artfairmag: As an art dealer, you promote not only established artists such as Laure Prouvost and Mickalene Thomas, but also emerging talents like Nú Barreto or Shapour Pouyan and you work hard on the rediscovery of deceased artists like Martin Barré, Seydou Keita and Shirley Jaffe. How do you express these different aspects of your work? Is there one that is particularly important to you?

N. O.: I am a gallery owner and not only an art dealer – so I like to take risks by promoting young artists like Antoine Renard, Guillaume Bresson or Jérôme Zonder. I exhibited Rina Banerjee in France since 2005, when she was completely unknown, and it is our gallery that has done all the work of international promotion for over 15 years. For artists like Martin Barré who was recognized by institutions but absent from the art market, we built up his market and his international recognition from 2006, especially in the USA where he entered influential private collections. We also sold a painting to the Art Institute of Chicago, I was very proud of this acquisition as it was a tribute to all the work undertaken by the gallery in close collaboration and with the full confidence of the Estate.

artfairmag:Talking about the artists you represent, you accompany them in numerous institutional exhibitions around the world. For example, Sarkis at the Turkish Pavilion at the 56th Venice Biennale, Laure Prouvost at the Palais de Tokyo, Paris or Valérie Belin during a tour of solo exhibitions in Beijing, Shanghai and Chengdu. Do you think that working hand in hand with cultural institutions is an integral part of being a gallerist?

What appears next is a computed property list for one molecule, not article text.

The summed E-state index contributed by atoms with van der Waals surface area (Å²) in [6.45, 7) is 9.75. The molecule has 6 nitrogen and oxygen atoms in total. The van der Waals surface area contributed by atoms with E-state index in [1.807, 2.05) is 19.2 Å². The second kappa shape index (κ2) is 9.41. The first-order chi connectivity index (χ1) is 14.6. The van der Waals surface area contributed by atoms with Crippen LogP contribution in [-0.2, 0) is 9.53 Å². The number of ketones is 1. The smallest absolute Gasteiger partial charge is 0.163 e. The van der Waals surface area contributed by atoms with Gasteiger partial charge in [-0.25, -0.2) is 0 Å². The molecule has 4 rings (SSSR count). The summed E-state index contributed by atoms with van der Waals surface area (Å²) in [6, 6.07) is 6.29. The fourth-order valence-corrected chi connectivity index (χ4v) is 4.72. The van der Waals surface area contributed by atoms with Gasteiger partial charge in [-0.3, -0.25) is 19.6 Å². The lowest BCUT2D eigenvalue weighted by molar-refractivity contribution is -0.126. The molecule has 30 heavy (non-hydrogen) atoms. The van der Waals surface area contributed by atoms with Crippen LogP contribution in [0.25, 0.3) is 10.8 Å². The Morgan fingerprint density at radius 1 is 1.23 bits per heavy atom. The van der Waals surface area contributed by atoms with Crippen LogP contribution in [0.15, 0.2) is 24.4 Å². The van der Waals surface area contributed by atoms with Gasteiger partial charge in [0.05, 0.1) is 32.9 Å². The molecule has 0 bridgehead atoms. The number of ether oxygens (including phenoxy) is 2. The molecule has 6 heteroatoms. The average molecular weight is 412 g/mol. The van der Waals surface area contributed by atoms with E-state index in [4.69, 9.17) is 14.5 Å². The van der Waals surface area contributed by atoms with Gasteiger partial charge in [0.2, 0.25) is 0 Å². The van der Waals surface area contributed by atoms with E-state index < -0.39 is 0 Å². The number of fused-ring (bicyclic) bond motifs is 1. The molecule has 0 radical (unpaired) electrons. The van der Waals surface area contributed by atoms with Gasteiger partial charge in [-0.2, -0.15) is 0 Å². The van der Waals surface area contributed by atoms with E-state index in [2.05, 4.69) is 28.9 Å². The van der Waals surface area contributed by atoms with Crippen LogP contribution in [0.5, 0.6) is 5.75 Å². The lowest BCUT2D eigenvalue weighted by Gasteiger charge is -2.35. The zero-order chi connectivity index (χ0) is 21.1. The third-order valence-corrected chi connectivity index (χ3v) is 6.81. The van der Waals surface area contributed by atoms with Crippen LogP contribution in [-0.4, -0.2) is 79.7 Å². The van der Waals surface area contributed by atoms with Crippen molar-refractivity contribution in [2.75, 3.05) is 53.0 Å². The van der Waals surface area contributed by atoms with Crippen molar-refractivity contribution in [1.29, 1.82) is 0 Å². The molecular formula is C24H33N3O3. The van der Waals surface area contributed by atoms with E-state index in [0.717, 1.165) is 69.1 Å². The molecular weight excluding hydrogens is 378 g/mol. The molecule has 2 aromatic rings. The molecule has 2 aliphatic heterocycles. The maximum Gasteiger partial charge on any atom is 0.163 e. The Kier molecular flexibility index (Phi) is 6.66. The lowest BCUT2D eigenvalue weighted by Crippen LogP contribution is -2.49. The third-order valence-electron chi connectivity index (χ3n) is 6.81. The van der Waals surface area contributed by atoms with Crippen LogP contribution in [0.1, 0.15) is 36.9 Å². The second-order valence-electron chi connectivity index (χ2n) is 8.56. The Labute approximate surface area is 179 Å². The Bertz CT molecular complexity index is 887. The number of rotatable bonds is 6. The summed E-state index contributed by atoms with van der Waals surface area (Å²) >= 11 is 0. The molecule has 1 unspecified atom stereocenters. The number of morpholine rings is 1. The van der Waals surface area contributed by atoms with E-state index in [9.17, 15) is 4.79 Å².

N. O.: The gallery is very concerned with institutional work and it is very important to accompany artists in its projects. We have a very strong team at the gallery that knows how to work with institutions that are in the “long run” so it is necessary to be patient and build privileged relationships with museum directors and curators. Private collectors are very proud to know that the artists they appreciate and buy are exhibited and bought by museums.

artfairmag: You opened your eponymous gallery in 1993, at a time when Paris was far behind the hubs of London, New York and even Berlin. How has the Paris market evolved since then? Who are your clients today?

N. O.: Today all the artists from all over the world want to exhibit in Paris and I would say that it is even a priority compared to Berlin or London which was not the case in 1993 when I opened the gallery. Paris was not considered a strategic and necessary place by an American, German or English artist. They would choose not to exhibit there and often if they did, the exhibitions were not of high quality because Paris was seen as a secondary place. Paris suffered from the beginning of the 60’s because there were no big recognized collectors of avant-garde art like Ludwig in Germany, Panza di Biumo in Italy, not to mention the Americans. Today, thanks to the two driving forces of Bernard Arnault and François Pinault, France has once again become an essential part of the art market and there are many new French collectors in their 40s and 50s who are building up beautiful and solid collections of French and international art. You only have to look at the number of foreign galleries that are setting up shop in Paris to see the proof and the sales of Christie’s and Sotheby’s, both of which are owned by French people, are more and more ambitious.